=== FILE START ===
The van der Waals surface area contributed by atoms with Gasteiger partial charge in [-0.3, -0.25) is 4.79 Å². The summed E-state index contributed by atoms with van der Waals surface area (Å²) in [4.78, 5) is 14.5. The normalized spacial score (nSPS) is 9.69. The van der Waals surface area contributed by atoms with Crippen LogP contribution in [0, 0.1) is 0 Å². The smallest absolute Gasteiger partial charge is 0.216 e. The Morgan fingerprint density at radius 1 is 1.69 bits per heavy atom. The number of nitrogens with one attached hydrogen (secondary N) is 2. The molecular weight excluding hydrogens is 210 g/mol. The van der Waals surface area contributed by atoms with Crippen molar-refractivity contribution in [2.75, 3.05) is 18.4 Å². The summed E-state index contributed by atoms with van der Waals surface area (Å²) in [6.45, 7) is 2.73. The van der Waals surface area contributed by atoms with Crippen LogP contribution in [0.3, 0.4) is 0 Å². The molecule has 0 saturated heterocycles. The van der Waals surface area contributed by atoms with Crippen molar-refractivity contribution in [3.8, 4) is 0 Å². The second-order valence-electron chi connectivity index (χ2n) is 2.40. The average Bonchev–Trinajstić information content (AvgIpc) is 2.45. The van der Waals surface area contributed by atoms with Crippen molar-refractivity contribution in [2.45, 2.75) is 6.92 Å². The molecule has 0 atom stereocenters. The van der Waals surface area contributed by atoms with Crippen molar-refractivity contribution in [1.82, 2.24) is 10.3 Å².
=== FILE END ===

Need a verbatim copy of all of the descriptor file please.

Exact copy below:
The van der Waals surface area contributed by atoms with Gasteiger partial charge in [-0.3, -0.25) is 4.79 Å². The summed E-state index contributed by atoms with van der Waals surface area (Å²) in [4.78, 5) is 14.5. The normalized spacial score (nSPS) is 9.69. The van der Waals surface area contributed by atoms with Crippen LogP contribution in [0, 0.1) is 0 Å². The smallest absolute Gasteiger partial charge is 0.216 e. The Morgan fingerprint density at radius 1 is 1.69 bits per heavy atom. The number of nitrogens with one attached hydrogen (secondary N) is 2. The molecular weight excluding hydrogens is 210 g/mol. The van der Waals surface area contributed by atoms with Crippen molar-refractivity contribution in [2.75, 3.05) is 18.4 Å². The summed E-state index contributed by atoms with van der Waals surface area (Å²) in [6.45, 7) is 2.73. The van der Waals surface area contributed by atoms with Crippen LogP contribution in [0.3, 0.4) is 0 Å². The molecule has 0 saturated heterocycles. The van der Waals surface area contributed by atoms with Crippen molar-refractivity contribution in [3.8, 4) is 0 Å². The second-order valence-electron chi connectivity index (χ2n) is 2.40. The average Bonchev–Trinajstić information content (AvgIpc) is 2.45. The van der Waals surface area contributed by atoms with Crippen molar-refractivity contribution in [2.45, 2.75) is 6.92 Å². The molecule has 0 atom stereocenters. The van der Waals surface area contributed by atoms with Crippen molar-refractivity contribution in [1.82, 2.24) is 10.3 Å².